What is Green Building?

When you impose a question of What is Green Building?, the answer is not specifically confined. The goals of green building design are profuse. Some of them are as follows:

> Minimize environmental impacts resulting from the extraction of coal, natural gas, and oil, including oil spills; the mountaintop removal mining of coal; and the pollution associated with hydraulic fracturing for natural gas.

> Reduce pollution of air, water, and soil.

> Mitigate global warming through energy conservation, reduction of GHG emissions, and carbon sequestration through biological processes, such as reforestation and wetland restoration.

> Protect natural habitats and biological diversity, with specific concern for threatened and endangered species.

image source: CS Team


As building designs are refined, it is relatively easy to examine tradeoffs using energy models of proposed buildings. Tradeoffs of wall design, window design, building shape, heating system selection, and other schematic design parameters are readily prepared in less than a day. More advanced energy models, which can examine detailed tradeoffs of such systems as daylighting or energy controls, take longer to prepare and interpret, but are still often worthwhile when compared to the future costs of energy use over a building’s life.

There is no longer the need for speculation in refining building designs to achieve energy efficiency. Energy modeling should be regarded as essential for green building design.Energy modeling uses computer software to analyze a building’s numerous thermal components, including the materials of the walls and the rest of the building envelope; the size, shape, and orientation of the building; how the building is occupied and operated; the local climate; system performance; and energy use over time.


A main focus of green building waste management is to divert waste from landfills. One strategy to accomplish this goal is to include up-front planning during design, as when, for example, specifying materials to be diverted for recycling or reuse. Goals may also be set for waste diversion, either by weight or volume; provision for the collection, separation, and storage of recyclable waste; and
specifying the requirements for tracking and quantifying of waste to meet waste diversion goals. Over time, we expect increased efforts to prevent waste from even reaching a construction site. This might be accomplished, for example, through reduced packaging.


Rapidly renewable means materials that grow naturally and can be harvested in a short number of years, such as the ten-year period defined by LEED. Examples include bamboo flooring, cork flooring, carpet fiber derived from corn, cotton insulation, natural linoleum, natural rubber flooring, soy insulation, straw bales for walls and insulation, strawboard cabinetry, wool carpeting, and wheatboard millwork and cabinetry. By using rapidly renewable materials, we reduce the depletion of materials that take longer to grow, such as wood from old-growth forests, or that derive from finite resources, such as plastics derived from fossil fuels. Choosing the right application is important for rapidly renewable materials. Bamboo floors, for example, may not be so durable in high traffic areas or in spaces with excessive moisture.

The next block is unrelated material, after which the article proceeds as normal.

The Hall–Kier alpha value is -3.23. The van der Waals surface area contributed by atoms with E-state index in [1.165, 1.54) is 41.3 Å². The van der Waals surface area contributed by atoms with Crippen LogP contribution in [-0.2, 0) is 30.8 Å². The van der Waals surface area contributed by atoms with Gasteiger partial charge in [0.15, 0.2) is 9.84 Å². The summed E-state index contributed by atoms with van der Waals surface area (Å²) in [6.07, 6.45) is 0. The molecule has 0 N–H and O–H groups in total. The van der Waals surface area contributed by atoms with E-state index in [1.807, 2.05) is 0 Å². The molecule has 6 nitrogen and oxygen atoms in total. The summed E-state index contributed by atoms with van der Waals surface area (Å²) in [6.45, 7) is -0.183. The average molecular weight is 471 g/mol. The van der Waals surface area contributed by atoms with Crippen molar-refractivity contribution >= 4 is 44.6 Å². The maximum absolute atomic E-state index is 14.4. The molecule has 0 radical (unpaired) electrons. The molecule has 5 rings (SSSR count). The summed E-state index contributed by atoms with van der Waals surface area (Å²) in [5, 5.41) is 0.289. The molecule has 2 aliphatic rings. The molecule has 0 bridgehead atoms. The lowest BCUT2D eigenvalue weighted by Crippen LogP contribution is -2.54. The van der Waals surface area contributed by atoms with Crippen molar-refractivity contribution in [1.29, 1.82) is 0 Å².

In considering building design, it is informative to return to our initial discussions of the natural forces from which buildings provide shelter—sun; air (wind, air leakage, drafts); water (rain, surface
water, subsurface water, and humidity); animal life (insects, rodents, birds, and others); temperature extremes; and contaminants (dirt, dust, mud, and airborne pollutants). It is vital to recognize these
forces, to respect them, to honor them. The site and building design can work to not only enhance the layers of shelter, and so improve protection from these elements, but also to offer ways in which
building occupants can choose contact with the natural world.

Rather than promoting artificial contact with nature through building weaknesses, such as the large windows through which people simply look outdoors, the design professional can seek deeper
ways in which to promote these connections on the site with all the tools of landscaping—vegetation, water, views, paths, fences, outdoor furniture, structures such as gazebos and pergolas, and
even unusual features like mazes and tree-houses. Perhaps the site can emphasize the sun with a sundial or water with a pool. Even urban buildings offer endless possibilities for meaningful, if modest, connections to nature.


Use of materials with recycled content is encouraged. Preconsumer recycled materials are those that are diverted from the waste stream during manufacturing. Concrete is the most-used construction material. Concrete can contain recycled aggregate, which is crushed concrete after the
removal of reinforcement and other embedded materials. Concrete can also be specified to contain fly ash, which is a byproduct of coal combustion, or slag, which is a byproduct of smelting metal ore.
Previously used materials, such as concrete and steel, can be sorted and processed for reuse. Concrete can be crushed, washed, and graded to produce aggregate for use in the mixing of new concrete. Steel can be collected, separated from other recyclables with large magnets, compressed into large bales, and shipped to a processing plant where the metal is combined with small amounts of virgin steel for use in building products, such as structural steel. Steel fabrication uses a high quantity of recycled steel in its feedstock, reportedly rising above 90% in recent years.

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